Investing in an Independent Scotland | 04/10/13
Alex Salmond
In an eloquent speech, First Minister Salmond, leader of the government in Scotland, makes the case for an independent Scotland. In addition to compelling economic reasons, he argues that clearly, "the best people to take decisions about Scotland are the people who choose to live and work in Scotland." » Studio » Multimedia

Shefa Siegel on the Ethics of Mining | 03/13/13
Shefa Siegel, John Tessitore
Mining harms the environment irreversibly, yet this is often ignored, and mining is on the increase, often without clear ecological or economic development benefits. "We're still using the model created at the end of the 19th century, but in a very different period, where the resources are increasingly scarce and the economy has changed dramatically." » Studio » Multimedia

Thought Leader: Tomas Sedlacek | 03/08/13
Tomas Sedlacek, Devin T. Stewart, Anna Kiefer
"To use the New Testament sort of logic, who is my neighbor? Today that extends not only to your family or your literal neighbors. We know much more about the situations of poor people in China or India or Africa, and so the scope of ethical responsibility today has grown to some global measures." » Studio » Thought Leaders Forum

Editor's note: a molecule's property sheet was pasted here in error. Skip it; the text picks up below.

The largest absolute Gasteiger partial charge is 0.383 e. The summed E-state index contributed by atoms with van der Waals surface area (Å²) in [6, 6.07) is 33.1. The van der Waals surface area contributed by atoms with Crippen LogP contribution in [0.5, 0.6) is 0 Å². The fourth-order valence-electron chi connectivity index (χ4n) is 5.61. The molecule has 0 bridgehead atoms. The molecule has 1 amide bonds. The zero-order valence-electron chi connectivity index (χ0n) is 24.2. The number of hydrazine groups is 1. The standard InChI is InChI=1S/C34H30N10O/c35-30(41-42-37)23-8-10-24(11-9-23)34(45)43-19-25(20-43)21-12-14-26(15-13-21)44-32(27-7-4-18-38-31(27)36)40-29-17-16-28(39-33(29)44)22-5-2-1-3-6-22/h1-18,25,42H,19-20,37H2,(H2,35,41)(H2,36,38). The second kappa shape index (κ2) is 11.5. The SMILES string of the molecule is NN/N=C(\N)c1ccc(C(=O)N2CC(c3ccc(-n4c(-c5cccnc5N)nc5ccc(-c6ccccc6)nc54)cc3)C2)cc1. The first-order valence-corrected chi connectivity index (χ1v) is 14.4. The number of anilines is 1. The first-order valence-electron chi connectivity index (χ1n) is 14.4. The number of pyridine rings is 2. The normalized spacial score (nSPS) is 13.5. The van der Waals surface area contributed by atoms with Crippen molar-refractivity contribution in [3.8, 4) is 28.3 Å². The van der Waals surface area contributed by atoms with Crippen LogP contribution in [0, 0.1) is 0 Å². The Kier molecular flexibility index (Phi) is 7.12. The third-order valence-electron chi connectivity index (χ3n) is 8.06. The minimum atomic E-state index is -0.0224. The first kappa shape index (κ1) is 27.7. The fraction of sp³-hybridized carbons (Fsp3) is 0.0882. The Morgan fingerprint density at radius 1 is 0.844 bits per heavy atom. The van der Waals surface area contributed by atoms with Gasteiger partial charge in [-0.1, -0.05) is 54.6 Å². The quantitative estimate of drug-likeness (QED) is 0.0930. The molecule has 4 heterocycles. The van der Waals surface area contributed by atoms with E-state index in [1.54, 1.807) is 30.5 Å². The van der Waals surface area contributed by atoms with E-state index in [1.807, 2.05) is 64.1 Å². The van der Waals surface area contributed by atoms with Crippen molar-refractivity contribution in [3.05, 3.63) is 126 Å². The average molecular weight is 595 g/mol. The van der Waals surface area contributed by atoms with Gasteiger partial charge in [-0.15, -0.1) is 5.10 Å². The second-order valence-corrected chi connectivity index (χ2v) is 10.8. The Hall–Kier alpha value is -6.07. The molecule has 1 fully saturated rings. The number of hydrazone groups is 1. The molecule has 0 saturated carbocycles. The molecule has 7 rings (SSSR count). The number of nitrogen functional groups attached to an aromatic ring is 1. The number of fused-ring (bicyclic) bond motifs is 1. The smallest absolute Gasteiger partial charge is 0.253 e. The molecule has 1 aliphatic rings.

Doing Capitalism in the Innovation Economy: Markets, Speculation and the State | 03/08/13
William H. Janeway
Economic growth is driven by successive processes of trial and error: research and invention and then experiments in exploiting the new economic space opened by innovation. Today, however, with the state frozen as an economic actor and access to public equity markets only open to a minority, the innovation economy is stalled. Warburg Pincus's William Janeway discusses how to get this vital economic sector moving again. » Studio » Multimedia

Public Affairs: China's Search for Security | 02/19/13
Andrew J. Nathan
In this masterly and comprehensive talk, Andrew Nathan looks at the world from Beijing's viewpoint and sees a very challenging environment for China. He identifies four rings of security concerns: inside China's territory; its 24 surrounding countries; six regional systems; and the rest of the world. » Studio » Multimedia

Global Ethics Corner: Does Iceland Offer a Better Path to Economic Recovery? | 02/11/13
When Iceland was hit hard in the 2008 financial crisis, it responded by doing everything Western economic theorists told it not to. It has made an impressive recovery, but financial problems remain. Should other countries follow Iceland's unorthodox model? » Studio » Multimedia